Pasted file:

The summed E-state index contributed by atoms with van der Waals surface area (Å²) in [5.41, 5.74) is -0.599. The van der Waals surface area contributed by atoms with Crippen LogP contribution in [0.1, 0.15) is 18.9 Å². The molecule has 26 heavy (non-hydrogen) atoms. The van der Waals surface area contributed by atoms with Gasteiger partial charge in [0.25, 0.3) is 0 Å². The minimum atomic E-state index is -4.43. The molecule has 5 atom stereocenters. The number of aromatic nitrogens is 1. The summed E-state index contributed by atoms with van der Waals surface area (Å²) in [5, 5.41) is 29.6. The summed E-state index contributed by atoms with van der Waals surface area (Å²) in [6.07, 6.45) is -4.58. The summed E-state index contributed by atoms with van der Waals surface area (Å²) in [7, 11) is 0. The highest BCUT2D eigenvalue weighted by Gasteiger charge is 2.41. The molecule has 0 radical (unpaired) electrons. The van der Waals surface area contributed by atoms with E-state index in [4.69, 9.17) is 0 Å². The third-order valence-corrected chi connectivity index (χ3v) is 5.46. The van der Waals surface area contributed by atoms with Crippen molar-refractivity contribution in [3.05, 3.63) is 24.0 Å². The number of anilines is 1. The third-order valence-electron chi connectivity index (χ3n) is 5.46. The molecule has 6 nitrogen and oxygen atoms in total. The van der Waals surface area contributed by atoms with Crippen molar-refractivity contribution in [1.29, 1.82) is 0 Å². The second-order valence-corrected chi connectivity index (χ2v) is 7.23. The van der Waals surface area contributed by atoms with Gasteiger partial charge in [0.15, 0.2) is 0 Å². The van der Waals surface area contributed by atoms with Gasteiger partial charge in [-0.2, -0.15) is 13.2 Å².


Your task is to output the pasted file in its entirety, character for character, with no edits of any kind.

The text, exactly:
The summed E-state index contributed by atoms with van der Waals surface area (Å²) in [5.41, 5.74) is -0.599. The van der Waals surface area contributed by atoms with Crippen LogP contribution in [0.1, 0.15) is 18.9 Å². The molecule has 26 heavy (non-hydrogen) atoms. The van der Waals surface area contributed by atoms with Gasteiger partial charge in [0.25, 0.3) is 0 Å². The minimum atomic E-state index is -4.43. The molecule has 5 atom stereocenters. The number of aromatic nitrogens is 1. The summed E-state index contributed by atoms with van der Waals surface area (Å²) in [5, 5.41) is 29.6. The summed E-state index contributed by atoms with van der Waals surface area (Å²) in [6.07, 6.45) is -4.58. The summed E-state index contributed by atoms with van der Waals surface area (Å²) in [7, 11) is 0. The highest BCUT2D eigenvalue weighted by Gasteiger charge is 2.41. The molecule has 0 radical (unpaired) electrons. The van der Waals surface area contributed by atoms with E-state index in [4.69, 9.17) is 0 Å². The third-order valence-corrected chi connectivity index (χ3v) is 5.46. The van der Waals surface area contributed by atoms with Crippen molar-refractivity contribution in [3.05, 3.63) is 24.0 Å². The number of anilines is 1. The third-order valence-electron chi connectivity index (χ3n) is 5.46. The molecule has 6 nitrogen and oxygen atoms in total. The van der Waals surface area contributed by atoms with Crippen molar-refractivity contribution in [1.29, 1.82) is 0 Å². The second-order valence-corrected chi connectivity index (χ2v) is 7.23. The van der Waals surface area contributed by atoms with Gasteiger partial charge in [0.15, 0.2) is 0 Å². The van der Waals surface area contributed by atoms with Gasteiger partial charge in [-0.2, -0.15) is 13.2 Å².